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IB curriculum hones independent thinking

I have personally watched the growth of IBDP in the last couple of years with fascination. IB came to India in 1976 with only one school and 95 Indian schools have introduced the IB curriculum. Each stakeholder in the education sector has a different take on this growing trend.

Many families, in my experience, are blindly attracted to the IB, taken in by the trend of an “AC School”, while others scoff at these so called privileged institutions catering exclusively to the well-heeled with exam timing not exactly in sync with the Indian University admission. Some parents choose IB for the curriculum that enables a student to develop a questioning mind. The schools, driven by their commercial interests and prodded by the demand for a more modern education system are converting to become IB World Schools. Given the speed at which the schools are shifting to IB it makes a further analysis of its curriculum crucial. The reason for the success of IB amongst Indian students is not difficult to understand.

Keeping pace

Indians today no longer wish to see the world from a narrow totalitarian perspective and the growing candlelight vigils around us are testimony to this fact. But is the Indian education eco-system dominated by ISC, CBSE and State boards, changing to reflect this social transition? Indian education boards are slowly modifying themselves to adapt to the world around us but a lot of it is too little too late. A large number of parents have indicated a lack of confidence in the Indian school boards and started a trend of sending their children to schools teaching the international curriculums like the International Baccalaureate (IB).

On a very functional level the IBDP curriculum does not narrow a students options in artificial containers like science, arts or commerce. An IBDP student is blessed with the requirement of studying six subjects one each from science, math (depending upon ability), social science, two languages and art. Thus in immediate terms when a student graduates from an IBDP programme a large number of career options are still open to them. If a student, for instance, has taken Chemistry, Psychology, Economics and Maths then they can be in a better position to choose any of these subjects for the Bachelors degree.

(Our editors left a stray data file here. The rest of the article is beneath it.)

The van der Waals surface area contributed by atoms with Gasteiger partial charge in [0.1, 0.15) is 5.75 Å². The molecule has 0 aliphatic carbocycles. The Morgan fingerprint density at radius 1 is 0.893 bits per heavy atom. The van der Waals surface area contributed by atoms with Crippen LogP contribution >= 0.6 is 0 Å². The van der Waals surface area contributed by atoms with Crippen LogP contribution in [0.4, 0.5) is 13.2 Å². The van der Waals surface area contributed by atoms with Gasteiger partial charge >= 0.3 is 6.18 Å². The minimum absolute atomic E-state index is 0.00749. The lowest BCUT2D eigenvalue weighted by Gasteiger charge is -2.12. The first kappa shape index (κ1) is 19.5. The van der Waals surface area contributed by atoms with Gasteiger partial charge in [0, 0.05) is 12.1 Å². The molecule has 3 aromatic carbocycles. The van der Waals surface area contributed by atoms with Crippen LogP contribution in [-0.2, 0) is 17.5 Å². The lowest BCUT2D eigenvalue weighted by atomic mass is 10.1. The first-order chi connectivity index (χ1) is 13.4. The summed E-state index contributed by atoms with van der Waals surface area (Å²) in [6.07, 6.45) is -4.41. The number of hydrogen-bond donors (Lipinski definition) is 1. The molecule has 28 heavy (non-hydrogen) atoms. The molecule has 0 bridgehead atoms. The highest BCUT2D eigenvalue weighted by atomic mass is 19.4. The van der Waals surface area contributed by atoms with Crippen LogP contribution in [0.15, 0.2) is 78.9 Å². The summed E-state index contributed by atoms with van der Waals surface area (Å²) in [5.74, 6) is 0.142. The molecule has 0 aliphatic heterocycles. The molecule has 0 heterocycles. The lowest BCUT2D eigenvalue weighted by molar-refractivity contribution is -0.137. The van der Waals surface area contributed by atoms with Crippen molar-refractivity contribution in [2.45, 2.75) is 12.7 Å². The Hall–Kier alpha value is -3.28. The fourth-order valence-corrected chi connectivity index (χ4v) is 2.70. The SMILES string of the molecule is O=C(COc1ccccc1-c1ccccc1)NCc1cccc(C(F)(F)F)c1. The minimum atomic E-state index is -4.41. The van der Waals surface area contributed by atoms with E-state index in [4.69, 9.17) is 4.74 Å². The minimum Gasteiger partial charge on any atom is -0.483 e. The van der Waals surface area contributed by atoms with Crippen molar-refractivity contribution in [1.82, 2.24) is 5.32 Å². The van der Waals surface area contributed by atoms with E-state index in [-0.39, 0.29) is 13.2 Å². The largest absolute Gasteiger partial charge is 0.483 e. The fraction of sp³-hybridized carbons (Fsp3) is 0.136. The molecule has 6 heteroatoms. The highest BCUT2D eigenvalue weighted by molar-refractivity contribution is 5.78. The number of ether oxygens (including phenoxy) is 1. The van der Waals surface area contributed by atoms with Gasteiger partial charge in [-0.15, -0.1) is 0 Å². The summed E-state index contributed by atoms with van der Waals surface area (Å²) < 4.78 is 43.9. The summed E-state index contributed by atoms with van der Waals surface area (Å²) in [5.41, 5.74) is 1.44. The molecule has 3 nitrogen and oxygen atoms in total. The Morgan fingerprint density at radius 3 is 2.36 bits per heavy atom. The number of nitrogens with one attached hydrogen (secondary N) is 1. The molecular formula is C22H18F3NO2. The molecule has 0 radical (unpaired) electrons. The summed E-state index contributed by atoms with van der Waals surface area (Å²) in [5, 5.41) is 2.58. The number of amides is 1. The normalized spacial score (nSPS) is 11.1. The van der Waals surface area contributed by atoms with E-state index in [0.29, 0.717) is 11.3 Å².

A different approach

The immediate career decision making benefits aside are there any long-term advantages of having a student study a diverse range of courses one may wonder? The answer to that is not far to seek. Professional career life, as we all know, requires us to efficiently work within interdisciplinary teams. Thus in a world where technologists work alongside psychologists and designers to develop cutting edge consumer products it is not hard to imagine a student with a broad based academic training holding their own. However, the University system in India is still based on narrow parceling of subject streams thus if a student is planning to study further in India then it is important that they choose subject combinations more appropriate for entering the Indian colleges. In view of this the IBDP schools need to strengthen their counselling departments to effectively guide the students, pre and post the IBDP graduation, towards course selection and good placements. The acceptability of IB curriculum (with AIU approval) is growing in Indian colleges but it will be sometime before the Indian education system will actually value the IBDP students for the skills they can bring in the classroom and eventually the workplace.

Theory of Knowledge

Over and above the six subject groups students also study Theory of Knowledge (TOK) and write an extended essay. TOK is the essence of the educational philosophy behind IB. By raising questions, in the minds of the student, for instance about absoluteness of knowledge – the TOK curriculum helps introduce critical thinking and analytical ability, the key qualities all modern day professionals need to imbibe to succeed in their careers. However a question that may get posed is – do students who have been brought up to blindly question authority develop cognitive dissonance when they study TOK?  Well a lot depends upon how well TOK is taught. The purpose of the IB curriculum is not to generate discord but to encourage a student to step out of their comfort zone and question beliefs, values and knowledge as they exist and further contextualize that knowledge for themselves. This process can enable a student to be an open minded communicator through personal reflection.